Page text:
EEG changes during carotid occlusion and hypotension in the rat: the effects of nitrous oxide.
It has been suggested that N2O may alter the sensitivity of the brain to ischemia. To test this hypothesis. we examined the effects of N2O on the development of left-right hemispheric asymmetry in the electroencephalogram (EEG) during hemorrhagic hypotension in rats subjected to unilateral carotid occlusion. Rats were anesthetized with halothane/O2/air, and ventilated to normocarbia (PaCO2 approximately 40 mm Hg). Catheters were placed in the femoral artery and vein, and both common carotid arteries (CCA) were exposed. Bilateral fronto-occipital screws were then placed to record left and right hemispheric EEGs, which were processed by computer and stored on disc. Animals were then randomly assigned to one of three treatment groups (n = 8 each): group 1, 0.5 MAC (0.5%) halothane + 0.5 MAC (70%) N2O; group 2, 1 MAC (1.0%) halothane + 70% nitrogen; and group 3, 1 MAC halothane + 70% N2O. After stabilization, the left CCA were occluded. Animals with EEG changes at this point were discarded. Beginning 5 min later, venous blood withdrawal was started at a rate of 0.25 ml/min, while mean arterial blood pressure (MAP) and EEG were continuously recorded. After exsanguination was complete, EEG data (raw and processed) were re-examined by an individual who was unaware of the anesthetics administered to determine the MAP at which any evidence of EEG asymmetry appeared. There were no intergroup differences in weight, PaO2, PaCO2, pHa, blood glucose. hematocrit, or starting (prebleed) MAP. The earliest change in the EEG was typically a decrease in total amplitude over the hemisphere ipsilateral to the carotid occlusion. Adding 70% N2O to a 1 MAC halothane background (group 2 vs. group 3) had no effect on the MAP at which this EEG asymmetry appeared (54 +/- 13 vs. 53 +/- 10 mm Hg). However, this MAP was significantly higher in animals breathing 0.5 MAC halothane + 0.5 MAC N2O (group 1, 78 +/- 17 mm Hg, p = 0.0019 by ANOVA). We conclude that 70% N2O had no direct effects on the MAP at which EEG abnormalities appear (group 2 vs. 3), and that the observed differences are more closely related to the concentration of volatile agent. Whether these differences are related to anesthetic-induced differences in the brain's tolerance to reduced CBF or whether there are differences in cerebral blood flow (CBF) autoregulation are unknown.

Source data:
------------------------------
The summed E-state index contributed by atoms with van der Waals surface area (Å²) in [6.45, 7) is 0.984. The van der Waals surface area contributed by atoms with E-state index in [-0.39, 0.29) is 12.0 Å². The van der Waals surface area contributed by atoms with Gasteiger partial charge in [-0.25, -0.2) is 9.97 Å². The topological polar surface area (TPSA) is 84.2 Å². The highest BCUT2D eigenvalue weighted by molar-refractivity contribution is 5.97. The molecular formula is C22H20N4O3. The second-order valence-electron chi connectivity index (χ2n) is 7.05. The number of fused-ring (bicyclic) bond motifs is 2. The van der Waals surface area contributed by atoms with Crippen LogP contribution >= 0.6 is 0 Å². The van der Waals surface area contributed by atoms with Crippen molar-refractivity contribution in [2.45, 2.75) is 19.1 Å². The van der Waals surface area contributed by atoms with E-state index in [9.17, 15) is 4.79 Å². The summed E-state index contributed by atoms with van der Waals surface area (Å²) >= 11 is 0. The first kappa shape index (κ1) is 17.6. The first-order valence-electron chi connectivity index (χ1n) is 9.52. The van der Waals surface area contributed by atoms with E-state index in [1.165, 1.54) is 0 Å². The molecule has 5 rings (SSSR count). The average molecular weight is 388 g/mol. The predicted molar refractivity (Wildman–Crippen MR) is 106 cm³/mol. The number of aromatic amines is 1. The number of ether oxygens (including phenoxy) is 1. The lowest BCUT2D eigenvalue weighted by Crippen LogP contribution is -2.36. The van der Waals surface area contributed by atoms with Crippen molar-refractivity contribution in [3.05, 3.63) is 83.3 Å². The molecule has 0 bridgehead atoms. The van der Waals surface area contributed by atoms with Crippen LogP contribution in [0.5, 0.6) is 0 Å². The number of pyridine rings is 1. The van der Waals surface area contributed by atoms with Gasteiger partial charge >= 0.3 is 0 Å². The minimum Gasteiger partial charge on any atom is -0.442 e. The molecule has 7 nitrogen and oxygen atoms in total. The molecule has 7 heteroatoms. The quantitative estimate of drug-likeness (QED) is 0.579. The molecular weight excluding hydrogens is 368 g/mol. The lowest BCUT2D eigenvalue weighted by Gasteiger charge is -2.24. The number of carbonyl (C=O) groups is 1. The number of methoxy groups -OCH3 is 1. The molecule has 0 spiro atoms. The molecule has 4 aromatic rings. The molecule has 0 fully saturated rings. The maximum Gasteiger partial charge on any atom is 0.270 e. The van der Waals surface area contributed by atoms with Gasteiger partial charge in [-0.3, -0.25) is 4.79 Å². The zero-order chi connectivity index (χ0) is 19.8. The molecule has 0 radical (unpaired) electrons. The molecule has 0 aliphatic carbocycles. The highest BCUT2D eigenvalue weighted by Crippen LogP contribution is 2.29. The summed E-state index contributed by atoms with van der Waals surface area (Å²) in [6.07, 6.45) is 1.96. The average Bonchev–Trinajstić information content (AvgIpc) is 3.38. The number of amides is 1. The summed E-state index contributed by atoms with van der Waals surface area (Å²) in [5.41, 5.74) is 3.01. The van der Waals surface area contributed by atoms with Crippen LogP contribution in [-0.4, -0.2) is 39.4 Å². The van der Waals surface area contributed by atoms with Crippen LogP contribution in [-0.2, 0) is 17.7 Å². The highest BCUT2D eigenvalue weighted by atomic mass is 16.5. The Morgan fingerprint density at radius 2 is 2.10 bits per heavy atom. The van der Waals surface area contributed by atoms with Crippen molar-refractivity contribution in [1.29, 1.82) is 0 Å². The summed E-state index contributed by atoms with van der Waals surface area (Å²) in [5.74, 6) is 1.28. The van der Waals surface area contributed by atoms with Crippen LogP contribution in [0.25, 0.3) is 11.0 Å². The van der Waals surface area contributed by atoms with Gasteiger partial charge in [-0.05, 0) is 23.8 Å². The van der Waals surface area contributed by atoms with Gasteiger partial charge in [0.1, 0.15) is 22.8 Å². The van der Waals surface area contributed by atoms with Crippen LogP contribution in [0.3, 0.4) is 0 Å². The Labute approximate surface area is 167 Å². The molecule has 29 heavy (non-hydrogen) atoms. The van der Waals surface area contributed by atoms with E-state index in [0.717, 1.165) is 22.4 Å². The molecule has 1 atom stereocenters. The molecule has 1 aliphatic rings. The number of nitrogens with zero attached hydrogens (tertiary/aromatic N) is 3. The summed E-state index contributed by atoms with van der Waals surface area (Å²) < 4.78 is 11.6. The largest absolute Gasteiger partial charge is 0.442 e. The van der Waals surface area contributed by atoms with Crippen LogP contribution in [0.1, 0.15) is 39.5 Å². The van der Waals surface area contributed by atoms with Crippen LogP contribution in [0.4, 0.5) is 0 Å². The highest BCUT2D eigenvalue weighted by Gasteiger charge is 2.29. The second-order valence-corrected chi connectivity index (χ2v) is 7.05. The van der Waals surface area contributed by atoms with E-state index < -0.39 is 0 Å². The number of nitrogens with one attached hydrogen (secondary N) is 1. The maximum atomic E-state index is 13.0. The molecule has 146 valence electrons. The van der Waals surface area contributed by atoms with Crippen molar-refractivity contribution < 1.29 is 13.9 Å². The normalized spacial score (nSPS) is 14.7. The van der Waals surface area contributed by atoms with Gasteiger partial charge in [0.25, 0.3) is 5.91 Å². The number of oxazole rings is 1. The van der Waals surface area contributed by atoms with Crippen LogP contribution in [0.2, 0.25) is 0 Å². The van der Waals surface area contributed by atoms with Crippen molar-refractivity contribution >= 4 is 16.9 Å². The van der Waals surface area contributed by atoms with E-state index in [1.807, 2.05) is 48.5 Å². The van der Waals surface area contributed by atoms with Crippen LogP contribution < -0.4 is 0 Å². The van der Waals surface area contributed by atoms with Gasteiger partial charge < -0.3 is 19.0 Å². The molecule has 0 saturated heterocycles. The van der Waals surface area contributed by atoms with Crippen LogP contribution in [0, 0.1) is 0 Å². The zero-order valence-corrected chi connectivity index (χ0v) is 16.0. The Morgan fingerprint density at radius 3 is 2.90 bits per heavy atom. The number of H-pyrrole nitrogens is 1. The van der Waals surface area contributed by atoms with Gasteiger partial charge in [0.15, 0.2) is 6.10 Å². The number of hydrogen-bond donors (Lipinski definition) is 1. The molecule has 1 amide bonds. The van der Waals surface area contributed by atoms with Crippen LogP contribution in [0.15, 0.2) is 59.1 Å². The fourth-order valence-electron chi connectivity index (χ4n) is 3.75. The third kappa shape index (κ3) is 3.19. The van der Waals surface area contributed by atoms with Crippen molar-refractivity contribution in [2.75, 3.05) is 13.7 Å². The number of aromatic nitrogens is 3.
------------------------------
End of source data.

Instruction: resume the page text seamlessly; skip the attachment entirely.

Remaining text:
Zhou, JG; Todd, MM; Warner, DS; Loftus, CM
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